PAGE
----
Cape Gazette
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Calville Blanc d’Hiver is the ultimate gourmet French variety

By Paul Barbano | Feb 04, 2010
Winter means white and often winter means dreaming of the fruits of summer and fall. Thinking back, we may recall apples of our youth or apples of mankind’s youth. There is a winter apple that has been grown for over 500 years, an apple that is not only an excellent storage apple, but an apple that actually tastes better after it is stored for at least a month.

The heirloom apple Calville Blanc d'Hiver translates as “Calville’s white winter,” and these white-fleshed apples are the ultimate gourmet apples of France.

The apples are uniquely shaped medium- to large -ize fruit, with yellow skin blushed with light red. The flesh is tender, sweet and spicy, with an aroma suggestive of bananas.

These lumpy apples were grown for King Louis XIII and to this day are served in fine Parisian restaurants. Calville Blanc d'Hiver (Malus domestica) blooms midseason and is hardy in USDA zones 5 through 9.

Like most apples, this dessert apple requires another variety as a pollinator.

The medium to large fruits are oddly shaped, with yellow skin barely blushed with light red. While some find them ugly, Monet painted the Calville Blanc in his still life, "Apples and Grapes." It is a very late-ripening fruit.

This amazing apple has three times the vitamin C of other apples and nearly half as much vitamin C as an orange. Use Calville Blanc d’Hiver apples for fresh eating out of hand, or baked in any cooked apple desert. It also makes a sprightly apple juice and hard cider. This apple is the French choice for tarte aux pommes and unlike its rival, the legendary English Bramley, Calville Blanc holds its shape when cooked.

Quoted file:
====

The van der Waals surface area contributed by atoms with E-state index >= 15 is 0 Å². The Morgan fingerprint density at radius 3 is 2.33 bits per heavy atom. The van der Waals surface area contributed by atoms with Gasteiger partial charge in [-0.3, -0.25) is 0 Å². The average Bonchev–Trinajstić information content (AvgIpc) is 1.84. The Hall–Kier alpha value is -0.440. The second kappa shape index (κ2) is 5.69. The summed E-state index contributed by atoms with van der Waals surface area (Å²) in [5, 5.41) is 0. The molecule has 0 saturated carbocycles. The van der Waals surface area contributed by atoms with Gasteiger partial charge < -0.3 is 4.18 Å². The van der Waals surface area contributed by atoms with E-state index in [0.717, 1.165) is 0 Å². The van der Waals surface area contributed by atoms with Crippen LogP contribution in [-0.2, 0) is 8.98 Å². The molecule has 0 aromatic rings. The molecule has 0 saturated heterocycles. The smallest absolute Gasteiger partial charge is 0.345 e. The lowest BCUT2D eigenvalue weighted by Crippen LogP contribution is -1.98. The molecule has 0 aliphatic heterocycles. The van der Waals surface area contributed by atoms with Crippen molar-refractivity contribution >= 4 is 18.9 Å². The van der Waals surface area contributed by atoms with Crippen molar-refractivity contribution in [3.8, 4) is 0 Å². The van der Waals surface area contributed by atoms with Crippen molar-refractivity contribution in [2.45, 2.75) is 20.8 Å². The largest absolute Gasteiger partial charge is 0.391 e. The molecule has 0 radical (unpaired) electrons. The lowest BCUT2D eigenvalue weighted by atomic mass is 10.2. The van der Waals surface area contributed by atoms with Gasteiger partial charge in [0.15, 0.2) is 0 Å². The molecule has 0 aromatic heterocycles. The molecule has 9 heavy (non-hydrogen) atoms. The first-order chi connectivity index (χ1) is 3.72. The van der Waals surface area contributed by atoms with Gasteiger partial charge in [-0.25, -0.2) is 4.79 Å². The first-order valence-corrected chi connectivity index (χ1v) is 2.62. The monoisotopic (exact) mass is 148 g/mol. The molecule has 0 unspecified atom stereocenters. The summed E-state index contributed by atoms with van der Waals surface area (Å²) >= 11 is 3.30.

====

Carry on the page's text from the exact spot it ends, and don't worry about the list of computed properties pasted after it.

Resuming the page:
Trees are usually available in either a semi dwarf tree or as the taller standard-sized tree. Semi-dwarf trees are the best choice as they will grow to a manageable 15 to 20 feet tall so no long ladders are needed for pruning or picking. A semidwarf apple tree will produce up to five bushels of apples a year.

You will need to plant at least two different varieties of apple trees because most are unable to pollinate themselves but need pollen from a different variety to produce apples. Plant your semi-dwarf trees 10 to 14 feet apart in soil with a soil pH of around 6.5. Choose a site with full sun.

Since even heirloom apple varieties are grafted onto hardier rootstock, be sure that the graft union is at least an inch or two above the soil surface. The graft union is a diagonal scar on the apple tree trunk where the Calville Blanc was grafted onto the rootstock.

Calville Blanc d’Hiver apples have been grown in America for hundreds of years and were even grown by U.S. President Thomas Jefferson at Monticello.

The trees are hard to find but worth the effort. You can buy the trees from specialty nurseries such as Vintage Virginia Apples online at vintagevirginiaapples.com, as well as Burnt Ridge Nursery & Orchards (432 Burnt Ridge Rd., Onalaska, WA 98570, by phone at 360-985-2873, online at burntridgenursery.com.)

Winter is the time to request catalogs and place orders for spring planting of trees. Within a few years you will have uniquely delicious apples that can’t be bought at the local market.

Calville Blanc d’Hiver has lasted 500 years not because it’s a lumpy, ugly apple but because it’s an heirloom of timeless value and taste.

Paul Barbano writes about gardening from his home in Rehoboth Beach. Contact him by writing to P.O. Box 213, Lewes, DE 19958.

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